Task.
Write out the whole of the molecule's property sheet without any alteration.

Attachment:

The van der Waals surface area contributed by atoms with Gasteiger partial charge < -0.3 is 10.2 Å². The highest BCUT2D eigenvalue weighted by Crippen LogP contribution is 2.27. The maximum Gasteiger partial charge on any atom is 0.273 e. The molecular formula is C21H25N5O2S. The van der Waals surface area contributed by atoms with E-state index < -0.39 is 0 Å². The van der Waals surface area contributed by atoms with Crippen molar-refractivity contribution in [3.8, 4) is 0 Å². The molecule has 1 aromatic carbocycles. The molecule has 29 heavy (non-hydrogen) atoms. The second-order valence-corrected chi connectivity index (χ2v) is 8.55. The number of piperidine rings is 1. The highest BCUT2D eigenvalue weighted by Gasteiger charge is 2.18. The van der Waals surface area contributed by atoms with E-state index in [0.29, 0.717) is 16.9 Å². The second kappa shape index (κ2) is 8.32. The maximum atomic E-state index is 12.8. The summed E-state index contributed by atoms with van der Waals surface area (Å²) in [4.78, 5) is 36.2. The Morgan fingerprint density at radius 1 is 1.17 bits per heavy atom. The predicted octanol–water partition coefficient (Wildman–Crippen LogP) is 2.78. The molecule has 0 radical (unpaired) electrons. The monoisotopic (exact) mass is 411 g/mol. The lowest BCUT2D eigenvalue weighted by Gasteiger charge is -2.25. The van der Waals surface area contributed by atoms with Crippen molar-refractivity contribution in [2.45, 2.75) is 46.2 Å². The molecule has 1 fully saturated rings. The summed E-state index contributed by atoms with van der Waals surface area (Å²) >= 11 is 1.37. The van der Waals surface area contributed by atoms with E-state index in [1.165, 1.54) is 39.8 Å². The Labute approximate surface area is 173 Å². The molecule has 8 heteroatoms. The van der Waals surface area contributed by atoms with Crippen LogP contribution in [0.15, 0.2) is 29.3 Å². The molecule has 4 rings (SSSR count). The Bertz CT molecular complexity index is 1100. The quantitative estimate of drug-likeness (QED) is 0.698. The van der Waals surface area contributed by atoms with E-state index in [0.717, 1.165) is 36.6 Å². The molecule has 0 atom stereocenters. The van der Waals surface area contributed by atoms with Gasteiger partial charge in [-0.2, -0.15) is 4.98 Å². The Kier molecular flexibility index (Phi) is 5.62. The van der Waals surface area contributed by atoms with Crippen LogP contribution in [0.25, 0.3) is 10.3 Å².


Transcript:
The van der Waals surface area contributed by atoms with Gasteiger partial charge < -0.3 is 10.2 Å². The highest BCUT2D eigenvalue weighted by Crippen LogP contribution is 2.27. The maximum Gasteiger partial charge on any atom is 0.273 e. The molecular formula is C21H25N5O2S. The van der Waals surface area contributed by atoms with E-state index < -0.39 is 0 Å². The van der Waals surface area contributed by atoms with Crippen molar-refractivity contribution in [3.8, 4) is 0 Å². The molecule has 1 aromatic carbocycles. The molecule has 29 heavy (non-hydrogen) atoms. The second-order valence-corrected chi connectivity index (χ2v) is 8.55. The number of piperidine rings is 1. The highest BCUT2D eigenvalue weighted by Gasteiger charge is 2.18. The van der Waals surface area contributed by atoms with E-state index in [0.29, 0.717) is 16.9 Å². The second kappa shape index (κ2) is 8.32. The maximum atomic E-state index is 12.8. The summed E-state index contributed by atoms with van der Waals surface area (Å²) in [4.78, 5) is 36.2. The Morgan fingerprint density at radius 1 is 1.17 bits per heavy atom. The predicted octanol–water partition coefficient (Wildman–Crippen LogP) is 2.78. The molecule has 0 radical (unpaired) electrons. The monoisotopic (exact) mass is 411 g/mol. The lowest BCUT2D eigenvalue weighted by Gasteiger charge is -2.25. The van der Waals surface area contributed by atoms with Crippen molar-refractivity contribution in [2.45, 2.75) is 46.2 Å². The molecule has 1 fully saturated rings. The summed E-state index contributed by atoms with van der Waals surface area (Å²) >= 11 is 1.37. The van der Waals surface area contributed by atoms with E-state index in [1.165, 1.54) is 39.8 Å². The Labute approximate surface area is 173 Å². The molecule has 8 heteroatoms. The van der Waals surface area contributed by atoms with Crippen LogP contribution in [0.15, 0.2) is 29.3 Å². The molecule has 4 rings (SSSR count). The Bertz CT molecular complexity index is 1100. The quantitative estimate of drug-likeness (QED) is 0.698. The van der Waals surface area contributed by atoms with E-state index in [0.717, 1.165) is 36.6 Å². The molecule has 0 atom stereocenters. The van der Waals surface area contributed by atoms with Gasteiger partial charge in [-0.2, -0.15) is 4.98 Å². The Kier molecular flexibility index (Phi) is 5.62. The van der Waals surface area contributed by atoms with Crippen LogP contribution in [0.25, 0.3) is 10.3 Å².